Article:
Kyte is pleased with the progress this year. "The Virtual Technology and Design students developed a tool that takes some of the data from the initial simulation tool and adds in a cool and informative look at timing process. It allows engineers to make connections between looking at traffic and looking at the timing process," he noted.

Another bonus is that the virtual tool is scalable. In the works is the ability to add in a railway, pedestrians, multiple intersections or other factors to make the system more complex. "Observing these factors at work at the same time helps our engineering students understand it better," said Kyte.

Foutch noted that the tool doesn't replace the expert educators, but complements their teaching. "It's a flexible tool that allows the expert to expand on a concept and show significance. At the same time, it allows the expert to pick apart the layers, addressing one thing at a time," he said.

In July, the VTD and engineering team will present the simulation to the Traffic Signal Systems Committee from the Transportation Research Board, a part of the National Academy of Engineering.

"We're excited to receive feedback from experts in the industry," said Kyte. "This is a simulation we hope to provide to educators across the nation. Anything we can do to improve the learning experience is valuable."

Kyte is seeking funding to continue the simulation development next year. "We want to be able to work on a traffic system in real time," he said. "We're just scratching the surface of what we can do."
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About the University of Idaho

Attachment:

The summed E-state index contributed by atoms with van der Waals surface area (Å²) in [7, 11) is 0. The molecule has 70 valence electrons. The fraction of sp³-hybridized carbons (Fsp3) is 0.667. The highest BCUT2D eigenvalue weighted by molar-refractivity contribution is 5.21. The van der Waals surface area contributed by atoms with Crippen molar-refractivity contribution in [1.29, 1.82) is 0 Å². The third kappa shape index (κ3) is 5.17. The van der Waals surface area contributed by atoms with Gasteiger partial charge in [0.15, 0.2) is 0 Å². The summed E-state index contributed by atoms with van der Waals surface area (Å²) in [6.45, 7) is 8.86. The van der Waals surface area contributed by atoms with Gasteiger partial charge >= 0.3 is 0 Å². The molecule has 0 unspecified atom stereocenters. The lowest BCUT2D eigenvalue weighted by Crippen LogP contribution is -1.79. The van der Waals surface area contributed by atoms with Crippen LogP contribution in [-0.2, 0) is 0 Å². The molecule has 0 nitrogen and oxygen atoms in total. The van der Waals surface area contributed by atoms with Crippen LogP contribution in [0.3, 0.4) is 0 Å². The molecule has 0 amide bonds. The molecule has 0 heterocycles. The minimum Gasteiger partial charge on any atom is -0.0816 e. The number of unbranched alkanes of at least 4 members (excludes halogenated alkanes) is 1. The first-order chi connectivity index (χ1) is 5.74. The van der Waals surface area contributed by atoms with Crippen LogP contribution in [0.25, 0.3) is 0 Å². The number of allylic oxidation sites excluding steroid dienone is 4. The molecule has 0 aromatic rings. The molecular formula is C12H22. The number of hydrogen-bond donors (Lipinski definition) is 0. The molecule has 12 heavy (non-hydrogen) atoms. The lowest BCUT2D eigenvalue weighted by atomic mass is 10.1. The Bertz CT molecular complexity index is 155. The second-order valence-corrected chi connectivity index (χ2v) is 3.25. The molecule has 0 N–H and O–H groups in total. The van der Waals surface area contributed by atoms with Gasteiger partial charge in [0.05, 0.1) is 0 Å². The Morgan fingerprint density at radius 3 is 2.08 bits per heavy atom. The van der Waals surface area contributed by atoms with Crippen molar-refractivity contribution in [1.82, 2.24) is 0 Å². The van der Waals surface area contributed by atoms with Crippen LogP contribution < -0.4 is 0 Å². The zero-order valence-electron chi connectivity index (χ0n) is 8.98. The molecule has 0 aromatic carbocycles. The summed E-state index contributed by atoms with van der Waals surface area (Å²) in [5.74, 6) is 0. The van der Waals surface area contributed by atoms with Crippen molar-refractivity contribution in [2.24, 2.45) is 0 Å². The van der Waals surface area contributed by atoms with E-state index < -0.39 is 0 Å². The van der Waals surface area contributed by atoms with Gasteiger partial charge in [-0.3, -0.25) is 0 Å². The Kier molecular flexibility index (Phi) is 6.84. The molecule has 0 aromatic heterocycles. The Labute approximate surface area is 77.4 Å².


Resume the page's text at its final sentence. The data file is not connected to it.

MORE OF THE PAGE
Founded in 1889, the University of Idaho is the state’s flagship higher-education institution and its principal graduate education and research university, bringing insight and innovation to the state, the nation and the world. University researchers attract nearly $100 million in research grants and contracts each year; the University of Idaho is the only institution in the state to earn the prestigious Carnegie Foundation ranking for high research activity. The university’s student population includes first-generation college students and ethnically diverse scholars. Offering more than 130 degree options in 10 colleges, the university combines the strengths of a large university with the intimacy of small learning communities. The university is home to the Vandals, the 2009 Roady’s Humanitarian Bowl champions. For information, visit www.uidaho.edu.






About the University of Idaho
The University of Idaho helps students to succeed and become leaders. Its land-grant mission furthers innovative scholarly and creative research to grow Idaho's economy and serve a statewide community. From its main campus in Moscow, Idaho, to 70 research and academic locations statewide, U-Idaho emphasizes real-world application as part of its student experience. U-Idaho combines the strength of a large university with the intimacy of small learning communities. It is home to the Vandals, and competes in the Western Athletic Conference. For information, visit www.uidaho.edu.